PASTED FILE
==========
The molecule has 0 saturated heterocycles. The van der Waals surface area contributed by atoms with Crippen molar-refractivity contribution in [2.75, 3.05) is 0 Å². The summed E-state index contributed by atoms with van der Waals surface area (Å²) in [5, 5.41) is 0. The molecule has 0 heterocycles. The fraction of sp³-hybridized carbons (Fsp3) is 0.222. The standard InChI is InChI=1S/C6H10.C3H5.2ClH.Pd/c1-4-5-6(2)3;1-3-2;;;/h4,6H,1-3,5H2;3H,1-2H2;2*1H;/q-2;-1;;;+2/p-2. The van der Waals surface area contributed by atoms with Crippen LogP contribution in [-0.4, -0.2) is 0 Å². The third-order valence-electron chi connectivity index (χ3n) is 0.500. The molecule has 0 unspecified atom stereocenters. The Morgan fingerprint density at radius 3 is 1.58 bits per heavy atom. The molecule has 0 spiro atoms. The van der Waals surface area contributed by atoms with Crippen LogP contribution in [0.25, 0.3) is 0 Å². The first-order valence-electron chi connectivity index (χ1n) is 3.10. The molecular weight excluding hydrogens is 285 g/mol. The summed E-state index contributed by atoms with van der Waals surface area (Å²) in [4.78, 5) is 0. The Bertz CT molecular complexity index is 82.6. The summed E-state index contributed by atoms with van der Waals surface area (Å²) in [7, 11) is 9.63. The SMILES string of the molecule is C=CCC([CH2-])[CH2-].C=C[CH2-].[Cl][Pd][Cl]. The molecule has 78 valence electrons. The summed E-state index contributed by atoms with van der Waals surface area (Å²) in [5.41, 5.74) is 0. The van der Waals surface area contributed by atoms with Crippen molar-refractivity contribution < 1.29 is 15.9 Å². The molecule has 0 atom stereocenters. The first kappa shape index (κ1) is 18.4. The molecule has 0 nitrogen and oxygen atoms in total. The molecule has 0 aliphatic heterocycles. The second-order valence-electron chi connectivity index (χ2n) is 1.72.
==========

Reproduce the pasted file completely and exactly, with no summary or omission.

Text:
The molecule has 0 saturated heterocycles. The van der Waals surface area contributed by atoms with Crippen molar-refractivity contribution in [2.75, 3.05) is 0 Å². The summed E-state index contributed by atoms with van der Waals surface area (Å²) in [5, 5.41) is 0. The molecule has 0 heterocycles. The fraction of sp³-hybridized carbons (Fsp3) is 0.222. The standard InChI is InChI=1S/C6H10.C3H5.2ClH.Pd/c1-4-5-6(2)3;1-3-2;;;/h4,6H,1-3,5H2;3H,1-2H2;2*1H;/q-2;-1;;;+2/p-2. The van der Waals surface area contributed by atoms with Crippen LogP contribution in [-0.4, -0.2) is 0 Å². The third-order valence-electron chi connectivity index (χ3n) is 0.500. The molecule has 0 unspecified atom stereocenters. The Morgan fingerprint density at radius 3 is 1.58 bits per heavy atom. The molecule has 0 spiro atoms. The van der Waals surface area contributed by atoms with Crippen LogP contribution in [0.25, 0.3) is 0 Å². The first-order valence-electron chi connectivity index (χ1n) is 3.10. The molecular weight excluding hydrogens is 285 g/mol. The summed E-state index contributed by atoms with van der Waals surface area (Å²) in [4.78, 5) is 0. The Bertz CT molecular complexity index is 82.6. The summed E-state index contributed by atoms with van der Waals surface area (Å²) in [7, 11) is 9.63. The SMILES string of the molecule is C=CCC([CH2-])[CH2-].C=C[CH2-].[Cl][Pd][Cl]. The molecule has 78 valence electrons. The summed E-state index contributed by atoms with van der Waals surface area (Å²) in [5.41, 5.74) is 0. The van der Waals surface area contributed by atoms with Crippen molar-refractivity contribution < 1.29 is 15.9 Å². The molecule has 0 atom stereocenters. The first kappa shape index (κ1) is 18.4. The molecule has 0 nitrogen and oxygen atoms in total. The molecule has 0 aliphatic heterocycles. The second-order valence-electron chi connectivity index (χ2n) is 1.72.